However, the Argentinian coup plotters deepened their dialogue with the U.S. over how human rights violations would be committed. Aware of perceptions regarding Pinochet’s record, military officials approached the U.S. seeking ways to minimise the attention which Pinochet was garnering in Chile, while at the same time making it clear to U.S. officials to “some executions would probably be necessary.â€

Assuming a non-involvement position was also deemed crucial by the U.S. To mellow any possible fallout, the coup plotters were especially keen to point out that the military coup would not follow in the steps of Pinochet. One declassified cable document detailing U.S. concern over involvement spells out how the U.S. Ambassador to Argentina Robert Hill planned to depart the country prior to the coup, rather than cancel plans to see how the events pan out. “The fact that I would be out of the country when the blow actually falls would be, I believe, a fact in our favor indicating non- involvement of Embassy and USG.†The main aim was to conceal evidence that the U.S. had prior knowledge of the forthcoming coup in Argentina.

While the released documents portray the U.S. as having knowledge of the coup as opposed to intervening overtly or covertly, the aftermath shows U.S. involvement was considerable. The Chile experience, including the murder of a diplomat on U.S. soil, were clearly not deterrents for U.S. policy in Latin America, as it extended further support for Videla’s rule. The Videla dictatorship would eventually kill and disappear over 30,000 Argentinians in seven years, aided by the U.S. which provided the aircraft necessary for the death flights in the extermination operation known as Plan Condor.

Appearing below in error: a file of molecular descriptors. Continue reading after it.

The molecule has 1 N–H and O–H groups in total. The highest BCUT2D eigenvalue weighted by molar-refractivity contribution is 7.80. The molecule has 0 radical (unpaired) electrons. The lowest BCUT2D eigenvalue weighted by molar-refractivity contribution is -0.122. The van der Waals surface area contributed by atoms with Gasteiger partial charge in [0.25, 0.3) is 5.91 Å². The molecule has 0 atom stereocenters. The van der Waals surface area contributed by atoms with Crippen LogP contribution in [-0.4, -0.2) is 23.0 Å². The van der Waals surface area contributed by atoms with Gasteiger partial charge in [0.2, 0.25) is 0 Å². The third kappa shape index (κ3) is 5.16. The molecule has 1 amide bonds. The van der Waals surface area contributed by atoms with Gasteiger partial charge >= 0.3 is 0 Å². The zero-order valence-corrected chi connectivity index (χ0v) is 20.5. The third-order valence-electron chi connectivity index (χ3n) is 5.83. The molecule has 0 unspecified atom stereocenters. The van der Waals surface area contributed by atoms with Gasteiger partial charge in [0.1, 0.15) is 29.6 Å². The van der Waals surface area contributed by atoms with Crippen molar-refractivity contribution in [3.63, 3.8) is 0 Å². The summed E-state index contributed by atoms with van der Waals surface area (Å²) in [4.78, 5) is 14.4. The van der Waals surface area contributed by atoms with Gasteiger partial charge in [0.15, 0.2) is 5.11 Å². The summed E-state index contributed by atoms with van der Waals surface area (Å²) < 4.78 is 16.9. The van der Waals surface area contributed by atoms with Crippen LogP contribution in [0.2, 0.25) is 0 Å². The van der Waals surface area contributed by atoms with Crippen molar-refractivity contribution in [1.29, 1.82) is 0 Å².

[Apr 27, 2021] The Greens, if they "win" will not win with a majority. That means they will need coalition partners. Neither the CDU or the SPD is going to go along with their plan to stop NS2. The Greens, in order to form a govt. will cave in on NS2 and probably other things.

Apr 27, 2021 |

robert , Apr 22 2021 20:00 utc | 16

Just a couple of notes:

-The Greens, if they "win" will not win with a majority. That means they will need coalition partners. Neither the CDU or the SPD is going to go along with their plan to stop NS2. The Greens, in order to form a govt. will cave in on NS2 and probably other things.

-The Ukies are still fleeing the country to avoid going to the front. The Ukie brass says as much. These are not soldiers. They are farm kids. At the 1st sign of serious war, they will all head for the russians with hands in the air.

-V. Putin handled the western MSM narrative quite well, imo, when he said "Those behind provocations that threaten the core interests of our security will regret what they have done in a way they have not regretted anything for a long time." It can't be clearer than that. And that tells me that the ussa is in the crosshairs. This may be the 1st time in history that the oceans will offer no protection for the warmongers that have been at war for 222 years of 237 years of their existence

The comedian is still flaying about and now trying to play the SWIFT card (last week it was nuclear weapons, before that it was...). Which, of course, the west will not honor because it would cripple the west as much or more than RU. I would imagine he needs to change his undershorts on an hourly basis these days. He is literally caught between a rock and a hard spot. No more support from DE, FR, US, NATO, TR except good wishes. And demands from his brain-dead Banderites are only growing more shrill. What's a poor comic to do?

The west is basically done with him and with the show of force by the russians they are more done with him than before. For his sake, i hope his khazarian passport app has been approved.

Another failed state compliments of the khazarians in DC. And the beat goes on.

passerby , Apr 22 2021 21:17 utc |